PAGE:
Security breach laws typically have provisions regarding who must comply with the law (e.g., businesses, data/ information brokers, government entities, etc); definitions of “personal information” (e.g., name combined with SSN, drivers license or state ID, account numbers, etc.); what constitutes a breach (e.g., unauthorized acquisition of data); requirements for notice (e.g., timing or method of notice, who must be notified); and exemptions (e.g., for encrypted information). All 50 states, the District of Columbia, Guam, Puerto Rico and the Virgin Islands, according to the National Conference of State Legislatures survey, have enacted legislation requiring private or governmental entities to notify individuals of security breaches of information involving personally identifiable information.
- Weekend Reading: White Shoe: How a New Breed of Wall Street Lawyers Changed Big Business and the American Century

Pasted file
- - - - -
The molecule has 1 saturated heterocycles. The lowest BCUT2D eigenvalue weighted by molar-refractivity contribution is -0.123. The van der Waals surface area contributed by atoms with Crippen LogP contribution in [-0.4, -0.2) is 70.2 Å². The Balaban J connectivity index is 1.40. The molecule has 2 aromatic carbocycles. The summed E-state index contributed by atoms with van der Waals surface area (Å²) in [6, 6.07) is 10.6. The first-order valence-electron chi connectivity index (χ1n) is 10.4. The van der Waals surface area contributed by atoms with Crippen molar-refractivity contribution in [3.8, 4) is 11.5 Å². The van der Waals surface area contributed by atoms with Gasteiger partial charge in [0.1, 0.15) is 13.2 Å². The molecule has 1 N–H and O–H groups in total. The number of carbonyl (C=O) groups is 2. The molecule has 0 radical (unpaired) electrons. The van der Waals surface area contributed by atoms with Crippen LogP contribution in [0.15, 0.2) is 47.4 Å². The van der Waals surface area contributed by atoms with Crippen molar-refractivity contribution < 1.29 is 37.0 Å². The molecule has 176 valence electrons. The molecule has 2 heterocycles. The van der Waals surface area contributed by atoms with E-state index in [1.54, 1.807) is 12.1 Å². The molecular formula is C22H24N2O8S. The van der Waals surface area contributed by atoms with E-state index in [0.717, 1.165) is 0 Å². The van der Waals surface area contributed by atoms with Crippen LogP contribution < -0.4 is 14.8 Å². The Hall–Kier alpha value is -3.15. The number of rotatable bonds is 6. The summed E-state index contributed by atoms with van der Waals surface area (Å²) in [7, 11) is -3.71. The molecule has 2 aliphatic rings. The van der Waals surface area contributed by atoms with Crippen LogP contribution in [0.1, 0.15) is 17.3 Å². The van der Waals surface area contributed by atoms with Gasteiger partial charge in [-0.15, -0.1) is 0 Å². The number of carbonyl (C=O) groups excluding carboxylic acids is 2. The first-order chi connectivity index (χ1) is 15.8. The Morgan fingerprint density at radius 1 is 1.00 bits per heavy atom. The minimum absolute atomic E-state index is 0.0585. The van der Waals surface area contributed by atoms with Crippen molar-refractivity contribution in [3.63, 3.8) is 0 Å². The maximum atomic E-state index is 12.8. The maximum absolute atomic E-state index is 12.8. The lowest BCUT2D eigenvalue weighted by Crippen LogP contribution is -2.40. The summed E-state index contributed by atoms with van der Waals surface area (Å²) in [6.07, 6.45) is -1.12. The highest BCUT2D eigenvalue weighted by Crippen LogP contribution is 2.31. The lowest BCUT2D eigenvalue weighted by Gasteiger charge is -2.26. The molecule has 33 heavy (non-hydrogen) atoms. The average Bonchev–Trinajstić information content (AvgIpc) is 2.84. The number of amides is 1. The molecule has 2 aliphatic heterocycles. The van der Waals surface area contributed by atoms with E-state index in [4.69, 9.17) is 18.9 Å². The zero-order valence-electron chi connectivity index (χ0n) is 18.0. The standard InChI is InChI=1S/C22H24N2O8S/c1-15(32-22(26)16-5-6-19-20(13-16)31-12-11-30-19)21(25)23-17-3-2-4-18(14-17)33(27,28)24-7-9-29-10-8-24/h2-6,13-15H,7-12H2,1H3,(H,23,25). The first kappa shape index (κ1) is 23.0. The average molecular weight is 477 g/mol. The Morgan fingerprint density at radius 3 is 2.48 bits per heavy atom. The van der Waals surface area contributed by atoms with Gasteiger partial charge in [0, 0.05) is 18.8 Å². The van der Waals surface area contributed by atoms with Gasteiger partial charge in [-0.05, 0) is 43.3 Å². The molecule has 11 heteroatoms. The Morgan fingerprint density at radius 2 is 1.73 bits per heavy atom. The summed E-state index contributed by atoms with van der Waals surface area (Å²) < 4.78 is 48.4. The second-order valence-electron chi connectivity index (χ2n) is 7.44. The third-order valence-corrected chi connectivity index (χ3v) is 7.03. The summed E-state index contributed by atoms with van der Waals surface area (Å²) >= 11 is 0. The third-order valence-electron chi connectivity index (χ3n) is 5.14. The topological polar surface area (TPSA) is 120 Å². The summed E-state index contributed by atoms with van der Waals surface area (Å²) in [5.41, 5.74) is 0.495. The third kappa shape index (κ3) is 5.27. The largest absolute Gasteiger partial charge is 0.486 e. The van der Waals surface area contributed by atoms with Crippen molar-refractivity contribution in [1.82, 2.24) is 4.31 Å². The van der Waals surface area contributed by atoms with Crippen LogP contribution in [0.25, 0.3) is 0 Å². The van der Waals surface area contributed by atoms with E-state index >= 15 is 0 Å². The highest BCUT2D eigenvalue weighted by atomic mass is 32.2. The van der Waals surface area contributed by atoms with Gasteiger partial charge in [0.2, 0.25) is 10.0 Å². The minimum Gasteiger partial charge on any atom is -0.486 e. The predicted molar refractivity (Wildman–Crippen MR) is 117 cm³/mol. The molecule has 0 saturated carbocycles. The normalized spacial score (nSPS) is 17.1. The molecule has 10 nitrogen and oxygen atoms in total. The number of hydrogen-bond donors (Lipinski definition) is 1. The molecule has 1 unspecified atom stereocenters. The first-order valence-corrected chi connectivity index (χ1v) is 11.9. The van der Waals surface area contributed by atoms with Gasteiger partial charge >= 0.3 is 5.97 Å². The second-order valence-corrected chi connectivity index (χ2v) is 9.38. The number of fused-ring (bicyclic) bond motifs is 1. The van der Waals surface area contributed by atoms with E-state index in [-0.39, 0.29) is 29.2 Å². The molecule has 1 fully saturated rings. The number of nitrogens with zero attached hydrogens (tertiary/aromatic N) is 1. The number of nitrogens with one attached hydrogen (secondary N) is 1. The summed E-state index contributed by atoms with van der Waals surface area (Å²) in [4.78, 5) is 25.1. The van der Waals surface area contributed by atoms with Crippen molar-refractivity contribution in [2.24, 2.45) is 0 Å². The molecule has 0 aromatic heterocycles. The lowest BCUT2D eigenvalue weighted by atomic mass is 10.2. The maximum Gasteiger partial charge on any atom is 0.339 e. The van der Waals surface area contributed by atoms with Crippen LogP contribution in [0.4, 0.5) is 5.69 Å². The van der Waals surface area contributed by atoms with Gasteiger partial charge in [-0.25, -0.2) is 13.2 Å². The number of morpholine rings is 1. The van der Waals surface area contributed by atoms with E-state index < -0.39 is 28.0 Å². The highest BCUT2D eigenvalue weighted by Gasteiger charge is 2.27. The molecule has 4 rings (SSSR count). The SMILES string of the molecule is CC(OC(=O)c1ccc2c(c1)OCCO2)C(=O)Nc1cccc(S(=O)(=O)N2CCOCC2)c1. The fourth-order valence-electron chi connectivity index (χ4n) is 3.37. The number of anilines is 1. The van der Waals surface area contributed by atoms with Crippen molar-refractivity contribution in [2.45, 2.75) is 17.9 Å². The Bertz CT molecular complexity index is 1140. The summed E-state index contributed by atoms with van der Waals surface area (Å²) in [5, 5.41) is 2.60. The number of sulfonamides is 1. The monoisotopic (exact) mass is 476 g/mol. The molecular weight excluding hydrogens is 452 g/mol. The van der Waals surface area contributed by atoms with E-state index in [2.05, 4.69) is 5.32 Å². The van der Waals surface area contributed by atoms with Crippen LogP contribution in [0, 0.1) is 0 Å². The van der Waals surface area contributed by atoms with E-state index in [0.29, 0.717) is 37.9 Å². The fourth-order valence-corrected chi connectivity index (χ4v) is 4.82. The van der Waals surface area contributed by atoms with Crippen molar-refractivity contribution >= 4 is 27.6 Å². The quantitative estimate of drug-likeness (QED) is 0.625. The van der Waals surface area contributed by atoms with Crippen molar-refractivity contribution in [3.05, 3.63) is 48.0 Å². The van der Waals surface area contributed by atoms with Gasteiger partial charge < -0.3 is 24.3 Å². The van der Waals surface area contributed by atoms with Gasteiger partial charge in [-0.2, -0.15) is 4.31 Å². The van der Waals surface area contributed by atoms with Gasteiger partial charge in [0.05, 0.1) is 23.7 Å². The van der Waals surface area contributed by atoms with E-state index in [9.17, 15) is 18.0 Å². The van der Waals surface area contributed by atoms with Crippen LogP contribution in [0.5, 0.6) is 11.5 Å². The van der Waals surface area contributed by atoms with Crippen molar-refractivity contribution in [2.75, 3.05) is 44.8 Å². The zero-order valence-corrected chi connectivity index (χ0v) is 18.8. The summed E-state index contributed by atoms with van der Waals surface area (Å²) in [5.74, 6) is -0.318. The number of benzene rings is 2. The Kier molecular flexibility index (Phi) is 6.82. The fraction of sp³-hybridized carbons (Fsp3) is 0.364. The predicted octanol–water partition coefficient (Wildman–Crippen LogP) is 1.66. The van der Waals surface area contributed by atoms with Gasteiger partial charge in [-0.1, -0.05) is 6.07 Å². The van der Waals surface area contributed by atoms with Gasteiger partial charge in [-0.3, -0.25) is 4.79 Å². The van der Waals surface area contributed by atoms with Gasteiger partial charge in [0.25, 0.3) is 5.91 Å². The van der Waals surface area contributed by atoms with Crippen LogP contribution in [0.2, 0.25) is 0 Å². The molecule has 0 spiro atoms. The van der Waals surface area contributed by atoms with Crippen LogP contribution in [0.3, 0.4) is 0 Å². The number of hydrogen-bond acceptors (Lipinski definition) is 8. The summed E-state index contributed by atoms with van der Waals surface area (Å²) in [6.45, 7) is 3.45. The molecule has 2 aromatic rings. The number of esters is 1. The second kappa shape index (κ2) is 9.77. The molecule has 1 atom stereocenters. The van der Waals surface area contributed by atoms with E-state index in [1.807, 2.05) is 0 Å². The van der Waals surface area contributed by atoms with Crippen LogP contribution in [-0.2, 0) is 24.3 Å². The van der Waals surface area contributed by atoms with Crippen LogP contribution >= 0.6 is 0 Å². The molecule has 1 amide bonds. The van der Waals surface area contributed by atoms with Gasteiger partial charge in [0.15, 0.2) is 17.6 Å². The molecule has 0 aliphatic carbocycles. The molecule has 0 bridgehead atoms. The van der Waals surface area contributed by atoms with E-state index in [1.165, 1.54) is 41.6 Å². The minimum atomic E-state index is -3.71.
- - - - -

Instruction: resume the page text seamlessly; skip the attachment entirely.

- Reporters Without Borders Releases 2019 World Press Freedom Index
- Pew: Growing Partisan Divide Over Fairness of the Nation’s Tax System
- The Origins of Substantive Due Process
- Read the Redacted Mueller Report
- Reporters Committee for Freedom of the Press Releases Updated 50-State Survey of Open Records and Open Meetings Laws
- Barnes & Noble Offers Free Download of the Mueller Report
- CRS Report: Presidential Terms and Tenure: Perspectives and Proposals for Change
- 2019 AIA/ALA Library Building Awards
- Attorney General Barr Issues Rule To Keep Some Asylum Seekers From Posting Bail; Read the Ruling
Just in case you don't get it: The views expressed are solely those of the blog post author and should not be attributed to anyone else, meaning they do not necessarily represent the views of any organization that the post author is affiliated with or with the views of any other author who publishes on this blog.
- 207,778 hits